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All blog post images copyright by Edwardson Tan unless otherwise noted

Saturday, October 27, 2012

Almost a full moon again

Took almost three dozen shots of the moon varying both aperture (f/8 to f/14) and shutter speed (1/40" to 1/160") by a third of a stop. Except for the exposure, other settings on the camera were the same as in the previous shoot. I again used Live View real-time histogram to check exposure. After taking the first couple of shots, I checked the histograms of those shots and looked out for the "blinkies" on the image. Seeing that parts were blowing out, I dialed a faster shutter speed.

I initially autofocused through the viewfinder as well as in Live View but halfway through the shots getting down on my knees and looking through the viewfinder with the lens pointing practically straight up was simply too much of a pain in the neck--literally. So for the last half of the shoot I relied solely on Live Mode focusing and x10 magnification. I moved the focusing rectangle to the right portion of the moon so that part of it was covering the empty black sky. I figured (and I could be totally wrong) that because Live View focusing is contrast-based, this would help nail the focus.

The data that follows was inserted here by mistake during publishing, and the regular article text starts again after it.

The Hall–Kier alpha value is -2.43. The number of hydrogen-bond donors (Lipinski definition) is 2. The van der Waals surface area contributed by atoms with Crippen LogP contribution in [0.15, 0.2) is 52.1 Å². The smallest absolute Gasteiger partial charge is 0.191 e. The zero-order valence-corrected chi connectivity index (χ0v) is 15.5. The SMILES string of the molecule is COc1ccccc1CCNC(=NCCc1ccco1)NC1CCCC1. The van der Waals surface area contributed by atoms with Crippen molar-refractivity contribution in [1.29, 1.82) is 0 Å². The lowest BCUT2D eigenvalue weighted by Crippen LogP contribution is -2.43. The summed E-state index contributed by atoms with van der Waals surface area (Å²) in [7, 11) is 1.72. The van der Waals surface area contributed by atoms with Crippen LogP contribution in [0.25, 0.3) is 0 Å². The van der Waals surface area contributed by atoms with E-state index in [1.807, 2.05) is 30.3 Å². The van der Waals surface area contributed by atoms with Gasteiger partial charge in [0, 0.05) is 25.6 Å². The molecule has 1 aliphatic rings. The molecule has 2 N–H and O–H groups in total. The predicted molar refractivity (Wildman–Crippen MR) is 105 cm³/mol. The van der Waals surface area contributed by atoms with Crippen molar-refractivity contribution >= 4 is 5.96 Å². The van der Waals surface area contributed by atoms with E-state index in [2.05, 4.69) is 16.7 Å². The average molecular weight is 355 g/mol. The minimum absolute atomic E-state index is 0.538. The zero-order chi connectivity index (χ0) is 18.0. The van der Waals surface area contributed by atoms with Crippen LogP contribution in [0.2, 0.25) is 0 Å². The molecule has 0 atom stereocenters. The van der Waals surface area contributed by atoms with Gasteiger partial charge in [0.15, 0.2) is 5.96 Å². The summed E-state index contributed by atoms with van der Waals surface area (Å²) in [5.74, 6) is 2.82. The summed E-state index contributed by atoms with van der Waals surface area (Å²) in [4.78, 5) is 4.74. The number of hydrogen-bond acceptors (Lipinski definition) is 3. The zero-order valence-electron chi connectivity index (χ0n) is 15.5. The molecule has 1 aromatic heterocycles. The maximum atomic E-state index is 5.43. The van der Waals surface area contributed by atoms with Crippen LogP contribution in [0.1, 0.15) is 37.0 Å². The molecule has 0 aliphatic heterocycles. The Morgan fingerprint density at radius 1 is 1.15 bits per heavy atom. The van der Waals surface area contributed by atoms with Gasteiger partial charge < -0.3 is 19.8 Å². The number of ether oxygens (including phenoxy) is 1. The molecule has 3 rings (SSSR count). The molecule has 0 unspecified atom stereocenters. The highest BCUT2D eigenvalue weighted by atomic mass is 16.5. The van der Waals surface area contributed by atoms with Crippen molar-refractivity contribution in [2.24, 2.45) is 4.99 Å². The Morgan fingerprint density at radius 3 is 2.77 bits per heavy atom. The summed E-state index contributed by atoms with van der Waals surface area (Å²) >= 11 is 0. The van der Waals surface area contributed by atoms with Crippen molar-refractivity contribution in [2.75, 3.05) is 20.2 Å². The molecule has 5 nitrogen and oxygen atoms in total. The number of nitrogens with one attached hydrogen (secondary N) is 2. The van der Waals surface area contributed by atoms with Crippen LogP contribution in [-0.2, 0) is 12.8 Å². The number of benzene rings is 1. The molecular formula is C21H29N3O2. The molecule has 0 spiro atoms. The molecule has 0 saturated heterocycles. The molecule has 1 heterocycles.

As always minimizing camera shake was very high on my agenda. 10-second self-timer was enabled and I gingerly tripped the shutter while in Live View so the mirror was up by default.

Only the first couple of test shots I took had blown highlights. Nevertheless, in post, I had to cut back on the exposure (midtones to highlights) anywhere from a third to one stop, depending on the aperture-shutter speed combo that I had used. This was necessary to bring out the surface details of the moon. Shots that were closest to the correct exposure (those that needed just -0.3EV compensation) seemed to have the most noise. The image below had a -0.8EV compensation.

Canon EOS T3i, 1/50", f/11, ISO 100, EF 75-300 III @300mm

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